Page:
Wednesday, December 07, 2005

Shantaram - Book Review

I must admit I may be biased a bit when I write the review of this book. For, during all these years of my reading, I have not come across a book that has been so unique.
It all started when I read that Johnny Depp has bought rights for some book called Shantaram. I first though what would Depp would have to do with V Shantaram the Indian film maker. Then when I read more, I found out that it is about an unbelievably amazing story about an Australian Criminal finding a new way of life in Mumbai. It roused my curiosity and as usual, I forgot all about it just like several other things. And one fine day I found the book again on Amazon and then the first few sample pages made me order that book. Of course, I am not rich enough to pay in Dollars so I ordered the book through Sapnaonline (Sapna is one of the most trusted bookstores in Bangalore that has been operating for several decades now. They also have online store that has given me excellent shopping experience in terms of delivery, prices and payment options).

I was expecting a James-Hadley-Chase type of suspense thriller of a book that I could read in a few hours. But my heart sank when the guy delivered a 900+ page brick of a book. But little did I know then that it would be one of the most enjoyable and fast paced 900 pages I have ever read. So let me reassure you here not to be intimidated by the size of the book.
Let me sketch the outline of the book a bit here. Gregory David Roberts (GDR), the author, once was convicted in Australia for armed robberies that he had been undertaking in order to feed his Heroin addiction. He breaks out of the highest security prison in Australia and escapes to India on a fake New Zealand Passport. He lands in Bombay, becomes associated with local people and makes lot of friends. Fate takes him through several turns in life in which he becomes (mostly by choice) a slum dweller, a ‘doctor’, a Cholera warrior, a Passport faker, a black market currency exchanger, a smuggler, an gun runner.. just to name a few roles. He sees the real India starting from Mumbai till a remote village in Maharshtra. He is put in an Indian jail, survives hired assassins, survives road accidents and survives one more heroin addiction. Of course, all 900+ pages are full with lot of such incidents.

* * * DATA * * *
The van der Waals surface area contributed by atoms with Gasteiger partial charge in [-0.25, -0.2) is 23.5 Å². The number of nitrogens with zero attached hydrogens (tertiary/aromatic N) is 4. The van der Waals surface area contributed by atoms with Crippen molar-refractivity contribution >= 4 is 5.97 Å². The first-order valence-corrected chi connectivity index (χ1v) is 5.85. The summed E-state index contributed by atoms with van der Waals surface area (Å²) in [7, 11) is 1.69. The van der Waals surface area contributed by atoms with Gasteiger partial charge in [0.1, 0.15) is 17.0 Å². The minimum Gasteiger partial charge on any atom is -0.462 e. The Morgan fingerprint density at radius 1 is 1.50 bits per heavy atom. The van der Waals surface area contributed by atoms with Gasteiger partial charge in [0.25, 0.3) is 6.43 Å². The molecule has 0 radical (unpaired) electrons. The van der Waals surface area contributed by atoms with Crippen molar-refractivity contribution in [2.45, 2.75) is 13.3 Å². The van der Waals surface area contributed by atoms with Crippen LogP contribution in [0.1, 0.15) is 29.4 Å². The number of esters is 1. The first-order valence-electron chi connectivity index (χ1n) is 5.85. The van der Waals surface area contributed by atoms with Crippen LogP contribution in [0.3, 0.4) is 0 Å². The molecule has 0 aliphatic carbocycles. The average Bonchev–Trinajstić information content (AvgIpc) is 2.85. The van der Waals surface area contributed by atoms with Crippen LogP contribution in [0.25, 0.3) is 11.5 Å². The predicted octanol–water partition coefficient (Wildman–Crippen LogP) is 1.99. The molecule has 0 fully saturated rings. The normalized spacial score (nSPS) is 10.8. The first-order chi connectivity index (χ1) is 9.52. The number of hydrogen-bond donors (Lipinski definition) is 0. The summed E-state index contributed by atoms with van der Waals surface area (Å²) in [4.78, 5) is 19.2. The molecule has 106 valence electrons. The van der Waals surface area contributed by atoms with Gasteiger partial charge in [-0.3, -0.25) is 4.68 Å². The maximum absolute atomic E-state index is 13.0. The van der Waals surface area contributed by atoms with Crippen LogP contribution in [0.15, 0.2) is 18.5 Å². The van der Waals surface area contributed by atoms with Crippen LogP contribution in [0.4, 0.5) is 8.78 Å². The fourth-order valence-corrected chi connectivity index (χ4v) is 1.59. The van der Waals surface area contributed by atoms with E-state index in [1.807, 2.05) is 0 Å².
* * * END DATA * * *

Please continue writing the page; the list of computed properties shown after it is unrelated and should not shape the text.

What makes this book special however is that it is (mostly) biographical. I would assume fiction has been used to a good extant but still most of the story really took place with the person. But going through a tough life is one thing, and putting it down as a book to which readers can relate to is other. This is exactly the place where GDR’s writing career before his Heroin days in Australia comes to help. Hence there is this book that is at its best in telling a true story, in a way that stirs you. Several times in the book you identify yourself with one or the other characters making it an extremely interesting book. Of course the portraying of characters is so well done that Didier, Khader, Prabhakar, Karla, do not seem like strangers anymore after a few pages. You would start relating to those people independent of the other characters and I am sure you will map them to people you have known.

The book is also unique because its one of the rare books in which a foreigner has taken a deep plunge into the deepest of Indian society’s complexities and also done a successful job of understanding the underlying unifying theme. Of course he admires Indians for what it is but never hesitates a moment before showing things that are obviously wrong.

The other aspect of this book is the details you get about the systems that operate most of the world. The police, currency, gold, drugs, prostitution etc. At no point in the book they overwhelm the main story though. Let me say this book also serves as a Crime-101 J
And the best of all are the one-liners from several characters in the book (especially from Karla and Didier) that leave you pondering over them for hours or years depending on your own shallowness or depth. I think most of the credit for making the book ‘great’ goes to these random notes that appear to be so original and fit as much in the story as they do in your own life.